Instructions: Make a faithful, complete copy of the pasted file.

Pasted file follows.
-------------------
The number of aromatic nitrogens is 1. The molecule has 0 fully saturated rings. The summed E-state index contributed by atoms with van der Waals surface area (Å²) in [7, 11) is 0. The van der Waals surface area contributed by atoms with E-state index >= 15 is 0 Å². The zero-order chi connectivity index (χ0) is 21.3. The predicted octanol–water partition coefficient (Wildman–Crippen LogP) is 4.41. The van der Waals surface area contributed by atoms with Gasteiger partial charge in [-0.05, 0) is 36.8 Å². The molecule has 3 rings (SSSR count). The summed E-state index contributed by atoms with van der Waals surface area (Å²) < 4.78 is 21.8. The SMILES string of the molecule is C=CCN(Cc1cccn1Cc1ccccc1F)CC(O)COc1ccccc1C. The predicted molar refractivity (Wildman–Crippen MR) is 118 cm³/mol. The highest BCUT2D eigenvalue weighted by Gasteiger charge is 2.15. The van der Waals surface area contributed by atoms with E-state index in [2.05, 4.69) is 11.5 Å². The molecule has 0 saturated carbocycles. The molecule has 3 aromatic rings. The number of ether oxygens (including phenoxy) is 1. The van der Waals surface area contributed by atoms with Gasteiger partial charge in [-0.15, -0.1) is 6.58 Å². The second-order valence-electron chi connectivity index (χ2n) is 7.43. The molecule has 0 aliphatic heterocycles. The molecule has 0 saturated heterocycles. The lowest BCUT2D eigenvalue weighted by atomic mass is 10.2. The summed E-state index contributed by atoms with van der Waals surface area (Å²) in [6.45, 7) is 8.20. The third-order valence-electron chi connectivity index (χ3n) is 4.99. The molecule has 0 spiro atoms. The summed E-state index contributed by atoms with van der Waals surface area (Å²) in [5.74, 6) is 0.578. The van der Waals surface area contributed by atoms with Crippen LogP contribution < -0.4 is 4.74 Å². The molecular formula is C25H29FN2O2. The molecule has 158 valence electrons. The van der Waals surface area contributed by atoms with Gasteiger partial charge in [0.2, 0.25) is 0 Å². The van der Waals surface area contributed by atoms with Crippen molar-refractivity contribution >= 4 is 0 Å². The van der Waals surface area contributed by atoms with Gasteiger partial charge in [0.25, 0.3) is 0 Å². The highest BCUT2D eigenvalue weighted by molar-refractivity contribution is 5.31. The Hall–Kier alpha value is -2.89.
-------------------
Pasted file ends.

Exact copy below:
The number of aromatic nitrogens is 1. The molecule has 0 fully saturated rings. The summed E-state index contributed by atoms with van der Waals surface area (Å²) in [7, 11) is 0. The van der Waals surface area contributed by atoms with E-state index >= 15 is 0 Å². The zero-order chi connectivity index (χ0) is 21.3. The predicted octanol–water partition coefficient (Wildman–Crippen LogP) is 4.41. The van der Waals surface area contributed by atoms with Gasteiger partial charge in [-0.05, 0) is 36.8 Å². The molecule has 3 rings (SSSR count). The summed E-state index contributed by atoms with van der Waals surface area (Å²) < 4.78 is 21.8. The SMILES string of the molecule is C=CCN(Cc1cccn1Cc1ccccc1F)CC(O)COc1ccccc1C. The predicted molar refractivity (Wildman–Crippen MR) is 118 cm³/mol. The highest BCUT2D eigenvalue weighted by Gasteiger charge is 2.15. The van der Waals surface area contributed by atoms with E-state index in [2.05, 4.69) is 11.5 Å². The molecule has 0 saturated carbocycles. The molecule has 3 aromatic rings. The number of ether oxygens (including phenoxy) is 1. The van der Waals surface area contributed by atoms with Gasteiger partial charge in [-0.15, -0.1) is 6.58 Å². The second-order valence-electron chi connectivity index (χ2n) is 7.43. The molecule has 0 aliphatic heterocycles. The molecule has 0 saturated heterocycles. The lowest BCUT2D eigenvalue weighted by atomic mass is 10.2. The summed E-state index contributed by atoms with van der Waals surface area (Å²) in [6.45, 7) is 8.20. The third-order valence-electron chi connectivity index (χ3n) is 4.99. The molecule has 0 spiro atoms. The summed E-state index contributed by atoms with van der Waals surface area (Å²) in [5.74, 6) is 0.578. The van der Waals surface area contributed by atoms with Crippen LogP contribution < -0.4 is 4.74 Å². The molecular formula is C25H29FN2O2. The molecule has 158 valence electrons. The van der Waals surface area contributed by atoms with Gasteiger partial charge in [0.2, 0.25) is 0 Å². The van der Waals surface area contributed by atoms with Crippen molar-refractivity contribution >= 4 is 0 Å². The van der Waals surface area contributed by atoms with Gasteiger partial charge in [0.25, 0.3) is 0 Å². The highest BCUT2D eigenvalue weighted by molar-refractivity contribution is 5.31. The Hall–Kier alpha value is -2.89.